Job offersmore »
- Account Manager Foodservice en Groothandel DACH - Netherlands
- Business Development Manager - California
- Head of Sales North America - Sacramento (CA) USA
- Import Assistant and Operations Assistant - Netherlands
- Farms Director UK - South East
- Agronomist to work abroad
- Export salesperson GERMANY - Barcelona, Spain
- Account Manager Zachtfruit Scandinavië en Duitsland - Netherlands
- International Editor
- Experienced tomato grower - Angola
Top 5 - yesterday
Top 5 - last week
Top 5 - last month
Exchange ratesmore »
And irrigation schemes thwarted by GST
Indian chilli and mango farmers desperate for waterMango and chilli growers in the Nagarjuna Sagar Project (NSP) Zone III are nervously waiting for water from the project. Their mangoes are now in the flowering stage, and yields of chilli will be drastically reduced if the crop does not get water at this critical stage.
The Farmers and Water Users’ Association (WUA) are not optimistic. Water Resources Apex Committee member Alla Gopalakrishnaiah told The Hindu that the officials told him that water could be released to Zone III only after shutting down water to the Zone II area.
Farmers would have used groundwater, but the water table was already low. And in some cases, the installation of alternative irrigation systems is beset with problems as well.
For instance, farmers in the drought-prone Prakasam district saw plans to install micro irrigation systems upset by the tax regime. The 18% GST on micro-irrigation systems has defeated the very purpose of the plan by which water use efficiency would be improved. This is according to farmers in Ulavapadu village as the drought -for the fourth consecutive year- crushed their hopes of getting decent returns at least this year.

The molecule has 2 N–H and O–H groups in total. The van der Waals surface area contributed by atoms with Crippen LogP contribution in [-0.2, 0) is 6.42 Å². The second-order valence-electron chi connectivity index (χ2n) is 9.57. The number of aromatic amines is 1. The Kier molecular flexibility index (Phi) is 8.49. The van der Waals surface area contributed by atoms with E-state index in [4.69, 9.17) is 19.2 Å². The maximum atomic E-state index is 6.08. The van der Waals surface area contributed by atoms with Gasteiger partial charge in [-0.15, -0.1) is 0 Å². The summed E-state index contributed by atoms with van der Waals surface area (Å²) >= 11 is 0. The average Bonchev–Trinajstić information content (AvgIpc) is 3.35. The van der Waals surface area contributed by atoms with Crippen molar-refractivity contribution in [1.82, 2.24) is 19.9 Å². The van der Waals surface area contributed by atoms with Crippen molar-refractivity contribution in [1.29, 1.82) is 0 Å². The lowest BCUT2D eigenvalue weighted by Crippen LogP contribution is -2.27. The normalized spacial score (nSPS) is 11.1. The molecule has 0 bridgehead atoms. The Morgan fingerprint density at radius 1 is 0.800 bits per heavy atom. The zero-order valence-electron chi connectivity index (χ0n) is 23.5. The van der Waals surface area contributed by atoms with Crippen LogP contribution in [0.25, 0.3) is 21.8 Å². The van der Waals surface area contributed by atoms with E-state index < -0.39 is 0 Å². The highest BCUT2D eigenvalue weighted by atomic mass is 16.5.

After the introduction of the GST, the cost of the farmers’ share for installing micro irrigation systems, which came with 90% subsidy from the government, had almost doubled to ₹10,000 (125 euros) per acre.
Prakasam District Development Forum president Ch. Ranga Rao feels that the GST on farm implements has hampered farm mechanisation at a time when labour costs were pushed up. This adds to the woes of the farmers who are struggling to cope with the ever-increasing cost of cultivation on the one hand and un-remunerative prices for their produce on the other. The GST on farm implements should be brought down from 12% to at least 5%, he adds.
Publication date: 1/30/2018
Receive the daily newsletter in your email for free | Click here
Other news in this sector: